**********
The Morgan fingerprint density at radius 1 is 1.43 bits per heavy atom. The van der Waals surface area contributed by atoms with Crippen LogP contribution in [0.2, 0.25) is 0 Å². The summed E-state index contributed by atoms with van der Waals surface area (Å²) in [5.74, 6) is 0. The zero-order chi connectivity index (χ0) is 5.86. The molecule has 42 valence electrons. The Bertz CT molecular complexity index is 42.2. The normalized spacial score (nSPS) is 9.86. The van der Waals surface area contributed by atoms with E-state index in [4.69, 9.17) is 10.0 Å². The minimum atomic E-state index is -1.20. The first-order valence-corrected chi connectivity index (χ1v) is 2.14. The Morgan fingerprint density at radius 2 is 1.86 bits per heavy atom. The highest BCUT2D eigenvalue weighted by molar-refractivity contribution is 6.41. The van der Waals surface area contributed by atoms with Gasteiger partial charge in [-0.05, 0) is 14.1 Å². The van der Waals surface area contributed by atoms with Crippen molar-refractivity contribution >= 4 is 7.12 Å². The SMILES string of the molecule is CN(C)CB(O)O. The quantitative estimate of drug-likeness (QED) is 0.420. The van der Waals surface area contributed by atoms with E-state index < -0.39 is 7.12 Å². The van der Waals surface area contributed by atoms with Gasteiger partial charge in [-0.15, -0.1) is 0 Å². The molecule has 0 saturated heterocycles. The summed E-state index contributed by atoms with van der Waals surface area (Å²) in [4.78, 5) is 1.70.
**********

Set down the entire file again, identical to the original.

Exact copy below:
The Morgan fingerprint density at radius 1 is 1.43 bits per heavy atom. The van der Waals surface area contributed by atoms with Crippen LogP contribution in [0.2, 0.25) is 0 Å². The summed E-state index contributed by atoms with van der Waals surface area (Å²) in [5.74, 6) is 0. The zero-order chi connectivity index (χ0) is 5.86. The molecule has 42 valence electrons. The Bertz CT molecular complexity index is 42.2. The normalized spacial score (nSPS) is 9.86. The van der Waals surface area contributed by atoms with E-state index in [4.69, 9.17) is 10.0 Å². The minimum atomic E-state index is -1.20. The first-order valence-corrected chi connectivity index (χ1v) is 2.14. The Morgan fingerprint density at radius 2 is 1.86 bits per heavy atom. The highest BCUT2D eigenvalue weighted by molar-refractivity contribution is 6.41. The van der Waals surface area contributed by atoms with Gasteiger partial charge in [-0.05, 0) is 14.1 Å². The van der Waals surface area contributed by atoms with Crippen molar-refractivity contribution >= 4 is 7.12 Å². The SMILES string of the molecule is CN(C)CB(O)O. The quantitative estimate of drug-likeness (QED) is 0.420. The van der Waals surface area contributed by atoms with E-state index < -0.39 is 7.12 Å². The van der Waals surface area contributed by atoms with Gasteiger partial charge in [-0.15, -0.1) is 0 Å². The molecule has 0 saturated heterocycles. The summed E-state index contributed by atoms with van der Waals surface area (Å²) in [4.78, 5) is 1.70.